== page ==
In the area of industrial consortia, some of the most successful examples are those organizationally housed in Worcester Polytechnic Institute’s (WPI) Metal Processing Institute (MPI), an industry-university alliance dedicated to advancing the state of the art in the metal processing industry. The mission of the MPI is to carry out research projects identified and planned in collaboration with its industrial partners.14 Three specific consortia addressing different aspects of metals processing have been established: the Advanced Casting Research Center, the Center for Heat Treating Excellence, and the Powder Metallurgy Research Center. A common theme of these consortia is that they involve areas in which the industry participants tend to be smaller and somewhat fragmented, ideal for an R&D model providing information sharing on precompetitive topics. More than 100 private manufacturers are involved, supporting fundamental and applied research that addresses technological barriers facing the industry. Government funding plays a complementary role in supporting programs of the respective consortia, providing an effective vehicle for the federal and other funding agencies to leverage their R&D investments. This critical mass provides leverage for obtaining funding from other sources. For example, the Powder Metallurgy Research Center receives funding from the Sloan Foundation Industry Centers program, allowing faculty from the business and technical areas to collaborate. Examples of center studies with direct impact on the industry include development of a technical cost model, which provides an accurate cost quote for a powdered metal parts producer. This research is also looking at the development of economic assessment tools that allow managers and design engineers to better analyze and quantify tradeoffs between performance and the economic attributes of powder processing of advanced materials.15 Diran Apelian, director of the MPI, has been the architect of these consortia and continues to be actively involved in their activities. Government support and involvement is essential to MPI’s consortia, he said.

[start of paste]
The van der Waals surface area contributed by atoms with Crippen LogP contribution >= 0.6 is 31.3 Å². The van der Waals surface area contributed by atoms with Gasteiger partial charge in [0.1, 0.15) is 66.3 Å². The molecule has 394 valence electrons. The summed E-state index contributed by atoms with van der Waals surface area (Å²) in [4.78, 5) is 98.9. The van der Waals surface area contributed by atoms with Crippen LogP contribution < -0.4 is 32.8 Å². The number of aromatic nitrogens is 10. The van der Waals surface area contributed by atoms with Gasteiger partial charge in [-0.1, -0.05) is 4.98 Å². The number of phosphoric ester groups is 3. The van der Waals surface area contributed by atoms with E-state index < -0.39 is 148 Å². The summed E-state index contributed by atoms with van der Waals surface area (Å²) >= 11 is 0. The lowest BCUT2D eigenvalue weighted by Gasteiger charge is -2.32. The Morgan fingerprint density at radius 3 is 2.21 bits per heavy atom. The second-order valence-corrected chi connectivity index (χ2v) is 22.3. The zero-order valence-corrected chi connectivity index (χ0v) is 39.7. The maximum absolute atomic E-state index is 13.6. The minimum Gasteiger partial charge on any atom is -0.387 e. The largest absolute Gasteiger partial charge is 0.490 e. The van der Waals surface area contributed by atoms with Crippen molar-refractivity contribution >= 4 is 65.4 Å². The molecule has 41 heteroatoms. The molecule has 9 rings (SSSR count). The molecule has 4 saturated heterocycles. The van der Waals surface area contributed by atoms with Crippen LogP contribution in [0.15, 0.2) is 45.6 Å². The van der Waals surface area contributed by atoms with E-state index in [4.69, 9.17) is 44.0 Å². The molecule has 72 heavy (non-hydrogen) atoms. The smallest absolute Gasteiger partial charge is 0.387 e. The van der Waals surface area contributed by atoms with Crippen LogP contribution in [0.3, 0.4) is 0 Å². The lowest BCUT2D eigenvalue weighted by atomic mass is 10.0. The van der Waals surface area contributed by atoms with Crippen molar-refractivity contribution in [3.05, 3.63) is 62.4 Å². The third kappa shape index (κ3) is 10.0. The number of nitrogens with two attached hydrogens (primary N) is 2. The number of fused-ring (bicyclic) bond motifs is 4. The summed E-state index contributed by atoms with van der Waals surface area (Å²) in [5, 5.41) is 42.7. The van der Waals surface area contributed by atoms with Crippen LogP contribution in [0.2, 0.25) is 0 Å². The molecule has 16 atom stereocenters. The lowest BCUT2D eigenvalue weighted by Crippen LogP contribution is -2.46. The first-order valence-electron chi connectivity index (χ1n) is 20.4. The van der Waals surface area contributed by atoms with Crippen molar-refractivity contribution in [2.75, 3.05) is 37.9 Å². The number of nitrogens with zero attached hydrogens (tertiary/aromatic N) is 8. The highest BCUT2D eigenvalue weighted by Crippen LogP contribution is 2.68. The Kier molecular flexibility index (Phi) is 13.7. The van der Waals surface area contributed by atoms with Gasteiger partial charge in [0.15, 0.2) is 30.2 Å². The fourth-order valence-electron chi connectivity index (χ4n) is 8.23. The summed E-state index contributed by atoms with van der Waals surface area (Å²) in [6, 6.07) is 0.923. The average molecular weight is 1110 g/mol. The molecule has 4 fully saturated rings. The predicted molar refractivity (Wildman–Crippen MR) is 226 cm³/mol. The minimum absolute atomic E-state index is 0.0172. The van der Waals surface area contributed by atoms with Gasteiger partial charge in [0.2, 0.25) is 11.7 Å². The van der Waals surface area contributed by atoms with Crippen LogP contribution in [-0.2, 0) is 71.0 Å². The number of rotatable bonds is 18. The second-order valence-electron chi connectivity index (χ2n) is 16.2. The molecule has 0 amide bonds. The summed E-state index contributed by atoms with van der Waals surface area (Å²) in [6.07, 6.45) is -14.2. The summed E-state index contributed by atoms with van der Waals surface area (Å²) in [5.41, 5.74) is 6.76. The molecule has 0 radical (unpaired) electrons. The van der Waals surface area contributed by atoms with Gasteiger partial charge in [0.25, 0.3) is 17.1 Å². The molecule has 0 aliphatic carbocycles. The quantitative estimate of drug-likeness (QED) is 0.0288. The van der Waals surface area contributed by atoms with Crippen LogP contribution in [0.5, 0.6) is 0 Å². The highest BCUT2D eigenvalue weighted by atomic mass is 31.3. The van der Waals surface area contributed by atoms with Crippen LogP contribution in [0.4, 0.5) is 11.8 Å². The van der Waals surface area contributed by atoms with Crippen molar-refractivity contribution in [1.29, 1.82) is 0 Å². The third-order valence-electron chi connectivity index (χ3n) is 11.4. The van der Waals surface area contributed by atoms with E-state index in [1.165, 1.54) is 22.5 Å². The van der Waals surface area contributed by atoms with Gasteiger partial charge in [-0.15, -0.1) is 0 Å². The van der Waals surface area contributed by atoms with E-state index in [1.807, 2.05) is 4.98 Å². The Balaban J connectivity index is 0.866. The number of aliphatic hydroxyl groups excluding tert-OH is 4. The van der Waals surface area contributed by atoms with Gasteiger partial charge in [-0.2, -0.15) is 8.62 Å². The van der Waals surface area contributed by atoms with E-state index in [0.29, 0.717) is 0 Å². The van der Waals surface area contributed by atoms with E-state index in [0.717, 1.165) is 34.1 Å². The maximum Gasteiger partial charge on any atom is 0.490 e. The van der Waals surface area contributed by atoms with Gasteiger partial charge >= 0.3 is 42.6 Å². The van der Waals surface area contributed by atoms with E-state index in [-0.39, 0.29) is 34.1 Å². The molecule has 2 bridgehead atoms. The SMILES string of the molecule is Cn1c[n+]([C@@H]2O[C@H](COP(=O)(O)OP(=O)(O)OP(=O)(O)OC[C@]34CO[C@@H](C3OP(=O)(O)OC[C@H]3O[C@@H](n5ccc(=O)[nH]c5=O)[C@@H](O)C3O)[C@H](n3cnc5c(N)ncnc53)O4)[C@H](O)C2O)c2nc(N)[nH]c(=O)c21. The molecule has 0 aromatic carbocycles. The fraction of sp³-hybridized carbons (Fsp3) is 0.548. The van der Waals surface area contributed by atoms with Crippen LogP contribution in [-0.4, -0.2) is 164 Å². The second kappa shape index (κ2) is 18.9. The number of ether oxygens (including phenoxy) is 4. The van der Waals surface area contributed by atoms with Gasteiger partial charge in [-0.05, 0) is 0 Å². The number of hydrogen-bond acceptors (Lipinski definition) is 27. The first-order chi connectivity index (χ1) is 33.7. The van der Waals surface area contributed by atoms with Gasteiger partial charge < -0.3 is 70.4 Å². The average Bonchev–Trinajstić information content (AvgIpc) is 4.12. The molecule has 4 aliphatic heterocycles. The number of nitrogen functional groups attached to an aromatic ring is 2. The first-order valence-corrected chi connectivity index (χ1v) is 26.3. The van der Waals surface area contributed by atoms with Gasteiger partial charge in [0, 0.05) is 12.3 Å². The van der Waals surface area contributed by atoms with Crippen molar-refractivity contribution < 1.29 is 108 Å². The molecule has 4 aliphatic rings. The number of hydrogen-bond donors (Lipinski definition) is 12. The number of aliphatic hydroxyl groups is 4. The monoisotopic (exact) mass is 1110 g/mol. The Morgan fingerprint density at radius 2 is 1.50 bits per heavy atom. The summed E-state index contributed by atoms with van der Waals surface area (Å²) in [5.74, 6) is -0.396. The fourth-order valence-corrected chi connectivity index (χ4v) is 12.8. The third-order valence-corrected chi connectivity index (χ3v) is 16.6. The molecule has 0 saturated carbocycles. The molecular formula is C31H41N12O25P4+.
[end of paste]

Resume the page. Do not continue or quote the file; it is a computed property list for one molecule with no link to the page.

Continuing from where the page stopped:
“The federal government has a pivotal role in supporting research and development (R&D) in fields that are critical to the industrial health of our nation. The fact is that entrepreneurship and innovation take place where the R&D is being conducted. Government’s role is crucial and pivotal as we go forward,” Apelian said. He noted that small businesses face challenges in providing for R&D funding while dealing with government regulation, insurance costs, and other factors.
“It is precisely for these reasons that the manufacturing sector ought to support consortia in critical areas in materials engineering, to advance the knowledge base, and more importantly, to ensure that the needed human resource (the knowledge worker) will be available to lead the industry,” Apelian said. “I am proud to say that the metal casting industry, the powder metallurgy industry, and the heat treating industry have risen to the occasion and are taking a leadership position through their support of the Metal Processing Institute at WPI.”